There are not a few skeptics about the political spectacle we are all
about to witness as an historic number of candidates compete to
become the Democratic nominee for president.
On one hand, there are those who think the political process ahead
will be instructive, substantive and useful in the eventual choice of
the Democratic nominee. On the other hand, there are the skeptics
who think most of the campaign will be little more than a bizarre
unreality show pitting publicity and other self-promotion gambits
against each other in an outpouring of sloganeering, manipulative
propaganda, and cynical deceptions.
The latter, the skeptics, also point to the excessive media bias on
both the left and the right as proof that only a minimum of authentic
information will be made available to the voting public, especially
before the first candidate debates in May and June.
So what can a voter do to avoid a spectacle of campaign duplicities
which might lie ahead?
I think a few key matters to look for when attempting to assess the
numerous candidates this cycle include personality, originality,
excessive promising (especially of new entitlements), experience,
and communication skills.
Let me detail each of these with some specifics.
Personality is always important. Not every candidate will have what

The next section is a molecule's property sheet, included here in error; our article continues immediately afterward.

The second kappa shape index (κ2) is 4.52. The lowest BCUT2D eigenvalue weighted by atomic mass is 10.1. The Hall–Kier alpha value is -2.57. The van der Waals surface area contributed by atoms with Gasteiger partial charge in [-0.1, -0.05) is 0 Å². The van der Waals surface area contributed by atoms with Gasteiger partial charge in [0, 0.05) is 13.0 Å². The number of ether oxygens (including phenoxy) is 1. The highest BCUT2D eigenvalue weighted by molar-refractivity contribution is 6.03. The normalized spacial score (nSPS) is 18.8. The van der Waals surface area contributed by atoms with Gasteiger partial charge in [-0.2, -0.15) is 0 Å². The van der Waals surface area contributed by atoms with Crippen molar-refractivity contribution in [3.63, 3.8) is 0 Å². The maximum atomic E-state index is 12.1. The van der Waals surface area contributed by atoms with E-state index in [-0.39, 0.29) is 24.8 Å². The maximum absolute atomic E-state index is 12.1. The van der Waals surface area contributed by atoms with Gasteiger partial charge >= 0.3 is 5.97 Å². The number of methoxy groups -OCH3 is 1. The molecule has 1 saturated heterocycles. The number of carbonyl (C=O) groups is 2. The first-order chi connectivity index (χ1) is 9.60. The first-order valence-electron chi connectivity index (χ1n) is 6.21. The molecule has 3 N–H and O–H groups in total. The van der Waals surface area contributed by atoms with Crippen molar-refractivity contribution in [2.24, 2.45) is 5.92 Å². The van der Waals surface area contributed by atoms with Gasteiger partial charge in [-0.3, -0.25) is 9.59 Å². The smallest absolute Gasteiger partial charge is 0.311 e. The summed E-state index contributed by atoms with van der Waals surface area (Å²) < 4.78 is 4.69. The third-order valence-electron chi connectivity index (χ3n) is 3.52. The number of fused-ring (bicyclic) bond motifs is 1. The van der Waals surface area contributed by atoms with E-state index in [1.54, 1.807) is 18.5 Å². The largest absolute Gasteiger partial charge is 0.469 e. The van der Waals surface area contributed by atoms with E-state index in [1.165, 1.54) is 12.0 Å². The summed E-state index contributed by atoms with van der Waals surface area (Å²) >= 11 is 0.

is called “charisma,” but a successful winner of a presidential
nomination almost always has an attractive and distinctive manner
Inevitably, the winning nominee brings some original aspect to his or
her campaign, either in strategy, fundraising, communications, or
choice of issues.
Politicians invariably make promises --- most of which are not kept.
Democrats, who usually favor increased government activity, often
promise more or new entitlements without credibly explaining how
they will be paid for or sustained. Free college education, Medicare
for All, and the Green New Deal each have huge price tags. Voters
need to hold candidates accountable for how they will pay for what
Although it is clear that many Democratic voters are looking for new
faces, successful political management experience remains a
valuable trait for serving as president. Critics of both Barack Obama
and Donald Trump cite each of them for lack of such prior experience.
This is not about the age of a candidate. An older candidate might lack
experience, and a younger candidate might have a excellent resume.
A president has many roles, including initiator of domestic policy,
director of foreign policy, commander in chief of armed forces, and
spokesperson of the nation. Each of these require good if not
exceptional communication skills if a president is going to inspire
confidence and persuade citizens to follow his or her lead. Abraham
Lincoln, Theodore Roosevelt, Franklin Roosevelt and Ronald Reagan
excelled in communicating their successful presidencies, although each
were very different. Harry Truman was effectively plain spoken, and
John Kennedy was eloquent. Unsuccessful presidents often
These are just some suggestions for how to navigate the turbulent
nomination contests ahead, especially for Democrats who must
choose from such a large number of candidates. There yet might be
a contest for Republicans --- who would need to apply no less scrutiny
of their choices.
Copyright (c) 2019 by Barry Casselman. All rights reserved.